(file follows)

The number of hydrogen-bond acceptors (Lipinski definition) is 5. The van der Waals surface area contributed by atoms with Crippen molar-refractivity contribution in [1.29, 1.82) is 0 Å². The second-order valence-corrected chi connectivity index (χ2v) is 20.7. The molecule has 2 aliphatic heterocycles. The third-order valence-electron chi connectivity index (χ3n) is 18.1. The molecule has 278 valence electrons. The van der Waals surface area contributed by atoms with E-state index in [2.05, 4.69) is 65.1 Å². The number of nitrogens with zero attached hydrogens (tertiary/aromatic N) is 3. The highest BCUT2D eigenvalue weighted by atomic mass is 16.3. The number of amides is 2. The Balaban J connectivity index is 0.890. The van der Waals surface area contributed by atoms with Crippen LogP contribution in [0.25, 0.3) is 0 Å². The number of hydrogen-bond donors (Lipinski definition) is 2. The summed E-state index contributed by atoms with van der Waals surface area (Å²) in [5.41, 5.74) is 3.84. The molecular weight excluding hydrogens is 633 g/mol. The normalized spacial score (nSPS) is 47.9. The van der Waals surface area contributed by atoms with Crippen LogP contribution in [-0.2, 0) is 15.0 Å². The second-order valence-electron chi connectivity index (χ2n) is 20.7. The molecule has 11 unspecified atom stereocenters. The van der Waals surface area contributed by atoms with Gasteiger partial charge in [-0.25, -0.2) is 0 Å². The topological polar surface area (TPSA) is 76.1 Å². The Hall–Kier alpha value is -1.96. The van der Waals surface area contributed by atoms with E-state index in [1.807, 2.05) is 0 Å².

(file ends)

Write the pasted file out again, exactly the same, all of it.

The number of hydrogen-bond acceptors (Lipinski definition) is 5. The van der Waals surface area contributed by atoms with Crippen molar-refractivity contribution in [1.29, 1.82) is 0 Å². The second-order valence-corrected chi connectivity index (χ2v) is 20.7. The molecule has 2 aliphatic heterocycles. The third-order valence-electron chi connectivity index (χ3n) is 18.1. The molecule has 278 valence electrons. The van der Waals surface area contributed by atoms with E-state index in [2.05, 4.69) is 65.1 Å². The number of nitrogens with zero attached hydrogens (tertiary/aromatic N) is 3. The highest BCUT2D eigenvalue weighted by atomic mass is 16.3. The number of amides is 2. The Balaban J connectivity index is 0.890. The van der Waals surface area contributed by atoms with Crippen LogP contribution in [0.25, 0.3) is 0 Å². The number of hydrogen-bond donors (Lipinski definition) is 2. The summed E-state index contributed by atoms with van der Waals surface area (Å²) in [5.41, 5.74) is 3.84. The molecular weight excluding hydrogens is 633 g/mol. The normalized spacial score (nSPS) is 47.9. The van der Waals surface area contributed by atoms with Crippen LogP contribution in [-0.2, 0) is 15.0 Å². The second-order valence-electron chi connectivity index (χ2n) is 20.7. The molecule has 11 unspecified atom stereocenters. The van der Waals surface area contributed by atoms with Gasteiger partial charge in [-0.25, -0.2) is 0 Å². The topological polar surface area (TPSA) is 76.1 Å². The Hall–Kier alpha value is -1.96. The van der Waals surface area contributed by atoms with E-state index in [1.807, 2.05) is 0 Å².